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Rx Abuse Leads to Opiate Addiction

It’s a disturbing trend that illustrates how the best intentions can lead to unforeseen consequences. A story in the Star-News details how addiction to prescription pain medications can lead to using street drugs like heroin. The lesson here is that drug abuse isn’t a simple problem, and it won’t go away with stricter enforcement alone.

Using several examples of North Carolinians who get hooked on legal pain medications and then, when supplies were restricted, moved to street drugs, the authors lay out how these tragic circumstances come about. Amber Spivey, who now receives methadone to help her kick heroin, started out with pain medications when she was a teenager. After being convinced it was a better and cheaper high, she took up heroin in her 20’s.

And that’s one key element – heroin does the same job as prescription opiates (which are also derivatives of the poppy plant) without any of the controls that come with a doctor and a pharmacy. Someone who cannot get their “medicine” because of a crackdown on prescription drugs, or someone who is looking for a cheaper or better high, will be attracted to street drugs. The question then becomes, are we making more heroin addicts by cracking down on prescription drug abuse?

Not directly, but there’s an element missing when law enforcement busts a prescription drug ring. These are operations that steal, use bogus prescriptions, or simply work the system to get prescription drugs to sell on the street. When users are caught, they may face a fine or jail, but the focus is rarely on getting them treatment. Without this critical element – the only chance to break the cycle – we are almost forcing them to seek out other ways to get stoned. It’s a simple law of economics – one supplier is cut off and you look for a replacement.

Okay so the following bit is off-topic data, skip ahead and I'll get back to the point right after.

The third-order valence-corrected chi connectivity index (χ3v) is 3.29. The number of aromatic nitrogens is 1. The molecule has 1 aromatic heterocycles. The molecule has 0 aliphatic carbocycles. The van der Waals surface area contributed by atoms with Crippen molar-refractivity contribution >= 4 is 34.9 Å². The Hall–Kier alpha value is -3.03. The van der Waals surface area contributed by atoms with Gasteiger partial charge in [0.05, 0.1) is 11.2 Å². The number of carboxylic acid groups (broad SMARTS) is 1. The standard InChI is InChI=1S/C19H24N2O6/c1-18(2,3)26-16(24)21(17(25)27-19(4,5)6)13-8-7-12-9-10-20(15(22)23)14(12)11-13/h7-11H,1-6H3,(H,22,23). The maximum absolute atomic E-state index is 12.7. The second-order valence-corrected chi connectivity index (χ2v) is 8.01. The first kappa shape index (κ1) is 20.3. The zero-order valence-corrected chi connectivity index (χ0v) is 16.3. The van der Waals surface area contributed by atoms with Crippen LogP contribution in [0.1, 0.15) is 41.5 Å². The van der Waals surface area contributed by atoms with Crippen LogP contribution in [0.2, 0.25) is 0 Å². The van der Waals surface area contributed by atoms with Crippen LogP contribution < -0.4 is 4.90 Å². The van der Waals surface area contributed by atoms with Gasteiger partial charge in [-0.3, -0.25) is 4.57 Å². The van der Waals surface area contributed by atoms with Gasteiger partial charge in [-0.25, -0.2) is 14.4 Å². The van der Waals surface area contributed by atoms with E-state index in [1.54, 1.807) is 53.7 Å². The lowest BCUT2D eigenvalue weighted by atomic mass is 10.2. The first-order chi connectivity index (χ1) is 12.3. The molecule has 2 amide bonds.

The replacement here is heroin. Cheap and available. According to the story, the number of people seeking treatment for dependence on opium derivatives is surging statewide. The disturbing trend is being fueled by precipitous growth in prescription drug abuse, which doctors and law enforcement officials say has fast created a new category of heroin addict.

The place to head off the downward spiral is when a doctor first notices a patient is using heavy doses of opiates. Addiction should be expected then and addressed.


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